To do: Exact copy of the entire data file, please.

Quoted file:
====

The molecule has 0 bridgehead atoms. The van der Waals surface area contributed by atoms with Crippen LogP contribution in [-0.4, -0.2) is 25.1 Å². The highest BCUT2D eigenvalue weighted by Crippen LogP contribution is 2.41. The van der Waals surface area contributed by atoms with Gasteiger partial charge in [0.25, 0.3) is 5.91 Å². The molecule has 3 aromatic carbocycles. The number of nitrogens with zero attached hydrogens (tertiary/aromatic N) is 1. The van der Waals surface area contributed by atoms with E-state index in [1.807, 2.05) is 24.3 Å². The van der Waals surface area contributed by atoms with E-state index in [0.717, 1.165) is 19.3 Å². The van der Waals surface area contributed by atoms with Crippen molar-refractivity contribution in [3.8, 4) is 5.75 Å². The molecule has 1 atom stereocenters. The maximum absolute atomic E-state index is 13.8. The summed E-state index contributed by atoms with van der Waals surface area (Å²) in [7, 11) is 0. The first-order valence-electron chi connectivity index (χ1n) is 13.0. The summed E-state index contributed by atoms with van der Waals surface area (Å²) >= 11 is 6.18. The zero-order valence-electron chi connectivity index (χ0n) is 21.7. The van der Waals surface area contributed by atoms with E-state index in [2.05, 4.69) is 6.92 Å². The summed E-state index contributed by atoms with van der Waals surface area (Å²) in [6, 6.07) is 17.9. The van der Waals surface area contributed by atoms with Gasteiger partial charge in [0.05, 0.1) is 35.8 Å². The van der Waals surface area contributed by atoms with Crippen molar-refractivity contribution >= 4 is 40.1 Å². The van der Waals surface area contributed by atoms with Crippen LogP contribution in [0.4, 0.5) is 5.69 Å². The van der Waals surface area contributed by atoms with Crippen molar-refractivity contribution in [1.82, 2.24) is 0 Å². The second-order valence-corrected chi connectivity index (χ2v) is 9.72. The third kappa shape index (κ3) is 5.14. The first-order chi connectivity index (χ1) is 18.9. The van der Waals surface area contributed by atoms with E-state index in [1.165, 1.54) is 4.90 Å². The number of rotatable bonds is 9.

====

The molecule has 0 bridgehead atoms. The van der Waals surface area contributed by atoms with Crippen LogP contribution in [-0.4, -0.2) is 25.1 Å². The highest BCUT2D eigenvalue weighted by Crippen LogP contribution is 2.41. The van der Waals surface area contributed by atoms with Gasteiger partial charge in [0.25, 0.3) is 5.91 Å². The molecule has 3 aromatic carbocycles. The number of nitrogens with zero attached hydrogens (tertiary/aromatic N) is 1. The van der Waals surface area contributed by atoms with E-state index in [1.807, 2.05) is 24.3 Å². The van der Waals surface area contributed by atoms with E-state index in [0.717, 1.165) is 19.3 Å². The van der Waals surface area contributed by atoms with Crippen molar-refractivity contribution in [3.8, 4) is 5.75 Å². The molecule has 1 atom stereocenters. The maximum absolute atomic E-state index is 13.8. The summed E-state index contributed by atoms with van der Waals surface area (Å²) in [7, 11) is 0. The first-order valence-electron chi connectivity index (χ1n) is 13.0. The summed E-state index contributed by atoms with van der Waals surface area (Å²) >= 11 is 6.18. The zero-order valence-electron chi connectivity index (χ0n) is 21.7. The van der Waals surface area contributed by atoms with E-state index in [2.05, 4.69) is 6.92 Å². The summed E-state index contributed by atoms with van der Waals surface area (Å²) in [6, 6.07) is 17.9. The van der Waals surface area contributed by atoms with Gasteiger partial charge in [0.05, 0.1) is 35.8 Å². The van der Waals surface area contributed by atoms with Crippen molar-refractivity contribution >= 4 is 40.1 Å². The van der Waals surface area contributed by atoms with Crippen LogP contribution in [0.4, 0.5) is 5.69 Å². The van der Waals surface area contributed by atoms with Crippen molar-refractivity contribution in [1.82, 2.24) is 0 Å². The second-order valence-corrected chi connectivity index (χ2v) is 9.72. The third kappa shape index (κ3) is 5.14. The first-order chi connectivity index (χ1) is 18.9. The van der Waals surface area contributed by atoms with E-state index in [1.165, 1.54) is 4.90 Å². The number of rotatable bonds is 9.